The phrase was confusing at best, and I chafed at affirming such a thing. I soon realized that I was not the only one who felt this way, and I began to study up on the creed. I learned that the creed did not show up in Church history in its final form, but that it took shape over time (from about 140 A.D. through about 350 A.D.). This seems like a no-brainer now, but it was a relief to me when I first thought about it in these terms. I also learned that the phrase was most likely not included in the earliest forms of the creed.[1]

Knowing that the phrase may not have been part of the creed all along, I wondered why Christians might have ever introduced it. Some suggested that the phrase was intended to mean nothing more than the reality that Jesus Christ did actually die a real death. That is to say that Christ went to “hell,” meaning the place of outer darkness, the place where humans are cut off from the living, or simply the grave. If that was the case, I reasoned, wasn’t it simply redundant? I mean, the creed already says that He “was crucified, dead and buried.” That sounds pretty clear to me that the creed is affirming that Jesus was actually cut off from the living and lowered to the grave.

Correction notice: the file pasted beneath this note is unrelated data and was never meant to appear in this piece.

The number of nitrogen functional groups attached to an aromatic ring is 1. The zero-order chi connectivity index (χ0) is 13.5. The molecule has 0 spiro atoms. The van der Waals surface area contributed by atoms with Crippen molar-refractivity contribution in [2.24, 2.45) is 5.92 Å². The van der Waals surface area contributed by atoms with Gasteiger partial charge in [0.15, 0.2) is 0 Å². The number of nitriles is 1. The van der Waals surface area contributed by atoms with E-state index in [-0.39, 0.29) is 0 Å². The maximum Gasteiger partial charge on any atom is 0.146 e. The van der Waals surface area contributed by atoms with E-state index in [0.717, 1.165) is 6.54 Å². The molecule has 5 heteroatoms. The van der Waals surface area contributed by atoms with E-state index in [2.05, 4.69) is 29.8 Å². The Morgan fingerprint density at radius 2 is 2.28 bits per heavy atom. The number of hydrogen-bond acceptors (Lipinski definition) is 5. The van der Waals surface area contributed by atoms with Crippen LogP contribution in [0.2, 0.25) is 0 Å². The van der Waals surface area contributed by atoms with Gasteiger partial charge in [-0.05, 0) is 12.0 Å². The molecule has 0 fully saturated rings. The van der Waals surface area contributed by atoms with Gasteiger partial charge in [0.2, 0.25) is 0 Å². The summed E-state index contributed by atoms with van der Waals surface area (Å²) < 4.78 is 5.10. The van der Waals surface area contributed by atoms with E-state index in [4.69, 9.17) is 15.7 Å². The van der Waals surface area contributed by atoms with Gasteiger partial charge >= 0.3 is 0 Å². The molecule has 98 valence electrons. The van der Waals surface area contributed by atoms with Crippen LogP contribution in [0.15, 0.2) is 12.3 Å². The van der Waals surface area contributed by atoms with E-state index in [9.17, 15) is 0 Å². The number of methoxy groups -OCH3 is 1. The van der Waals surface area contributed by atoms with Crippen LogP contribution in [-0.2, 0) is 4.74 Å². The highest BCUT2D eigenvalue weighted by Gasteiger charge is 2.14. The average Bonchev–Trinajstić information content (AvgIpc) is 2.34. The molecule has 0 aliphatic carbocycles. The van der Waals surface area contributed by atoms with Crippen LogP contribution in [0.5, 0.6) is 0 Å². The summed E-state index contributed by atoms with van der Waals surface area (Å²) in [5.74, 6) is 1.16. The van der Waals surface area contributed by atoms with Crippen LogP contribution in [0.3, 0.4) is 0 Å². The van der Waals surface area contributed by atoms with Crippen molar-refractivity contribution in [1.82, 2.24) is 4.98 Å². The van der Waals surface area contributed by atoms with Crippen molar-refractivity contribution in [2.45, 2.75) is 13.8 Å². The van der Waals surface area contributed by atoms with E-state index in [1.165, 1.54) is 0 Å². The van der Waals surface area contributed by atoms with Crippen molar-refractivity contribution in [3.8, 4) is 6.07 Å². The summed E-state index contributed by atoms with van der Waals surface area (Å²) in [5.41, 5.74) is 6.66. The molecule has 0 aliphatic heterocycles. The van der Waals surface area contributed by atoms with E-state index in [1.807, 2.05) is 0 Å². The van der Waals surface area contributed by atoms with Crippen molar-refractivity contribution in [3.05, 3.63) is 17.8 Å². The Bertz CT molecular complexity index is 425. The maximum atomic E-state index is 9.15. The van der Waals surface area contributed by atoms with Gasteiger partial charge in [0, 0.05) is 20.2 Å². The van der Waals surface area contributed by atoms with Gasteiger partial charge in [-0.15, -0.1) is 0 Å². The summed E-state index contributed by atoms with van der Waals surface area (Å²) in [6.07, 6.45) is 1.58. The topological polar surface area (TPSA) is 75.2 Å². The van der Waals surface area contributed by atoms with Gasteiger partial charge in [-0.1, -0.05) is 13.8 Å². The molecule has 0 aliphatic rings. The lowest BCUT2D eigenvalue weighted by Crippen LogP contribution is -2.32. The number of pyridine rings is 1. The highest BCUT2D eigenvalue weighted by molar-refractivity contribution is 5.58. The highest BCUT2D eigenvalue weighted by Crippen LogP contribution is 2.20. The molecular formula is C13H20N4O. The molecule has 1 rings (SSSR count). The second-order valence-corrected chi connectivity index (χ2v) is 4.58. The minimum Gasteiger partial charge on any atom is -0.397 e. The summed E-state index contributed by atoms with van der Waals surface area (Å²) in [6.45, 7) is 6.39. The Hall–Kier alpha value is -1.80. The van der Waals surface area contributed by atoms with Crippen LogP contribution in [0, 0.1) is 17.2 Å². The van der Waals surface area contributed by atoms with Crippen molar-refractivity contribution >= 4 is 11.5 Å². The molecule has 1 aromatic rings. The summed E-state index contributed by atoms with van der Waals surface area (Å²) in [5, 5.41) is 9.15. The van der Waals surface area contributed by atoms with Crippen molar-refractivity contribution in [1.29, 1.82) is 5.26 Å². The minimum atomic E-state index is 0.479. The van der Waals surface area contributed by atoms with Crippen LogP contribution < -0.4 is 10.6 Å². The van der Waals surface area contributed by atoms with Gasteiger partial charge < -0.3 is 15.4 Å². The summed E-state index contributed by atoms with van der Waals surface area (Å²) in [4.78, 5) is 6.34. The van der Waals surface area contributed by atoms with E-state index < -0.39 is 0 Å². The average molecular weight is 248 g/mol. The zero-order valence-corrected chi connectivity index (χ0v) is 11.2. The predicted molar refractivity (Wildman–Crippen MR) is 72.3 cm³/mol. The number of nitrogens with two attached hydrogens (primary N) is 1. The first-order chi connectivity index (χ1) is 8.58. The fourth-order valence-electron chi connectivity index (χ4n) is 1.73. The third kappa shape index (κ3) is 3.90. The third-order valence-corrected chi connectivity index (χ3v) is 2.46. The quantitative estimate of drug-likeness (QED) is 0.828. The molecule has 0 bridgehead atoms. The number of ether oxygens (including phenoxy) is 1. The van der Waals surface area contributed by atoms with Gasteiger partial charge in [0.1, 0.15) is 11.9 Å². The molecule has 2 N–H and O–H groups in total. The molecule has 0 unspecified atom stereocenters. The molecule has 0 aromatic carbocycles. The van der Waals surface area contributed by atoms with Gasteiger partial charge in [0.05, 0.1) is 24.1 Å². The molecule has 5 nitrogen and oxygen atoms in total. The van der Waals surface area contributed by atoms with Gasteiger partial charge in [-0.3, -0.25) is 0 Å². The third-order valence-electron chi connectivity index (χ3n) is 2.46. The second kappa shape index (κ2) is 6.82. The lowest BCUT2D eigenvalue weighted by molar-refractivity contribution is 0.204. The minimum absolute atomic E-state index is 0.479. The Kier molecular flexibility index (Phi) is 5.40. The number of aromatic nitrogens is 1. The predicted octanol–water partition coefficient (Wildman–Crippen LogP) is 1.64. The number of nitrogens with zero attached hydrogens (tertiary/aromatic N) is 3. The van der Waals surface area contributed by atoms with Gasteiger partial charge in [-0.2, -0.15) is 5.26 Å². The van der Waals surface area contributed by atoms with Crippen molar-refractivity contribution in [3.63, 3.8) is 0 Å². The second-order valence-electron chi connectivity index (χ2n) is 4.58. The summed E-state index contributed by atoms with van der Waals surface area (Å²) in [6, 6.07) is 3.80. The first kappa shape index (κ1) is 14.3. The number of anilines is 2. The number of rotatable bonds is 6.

Others suggested that the phrase was meant to affirm that Jesus Christ suffered the full wrath of God for sin. “Hell,” they reasoned, is the place or state in which God’s wrath is unleashed finally and ultimately upon all those who die in their sin. Therefore, they continued, Christ did receive in His person the pain of hell (i.e. God’s wrath) as the substitute for all those who would trust Him for salvation. This too is a biblically accurate idea, but the phrase is misplaced in the affirmation if this meaning is to be conveyed.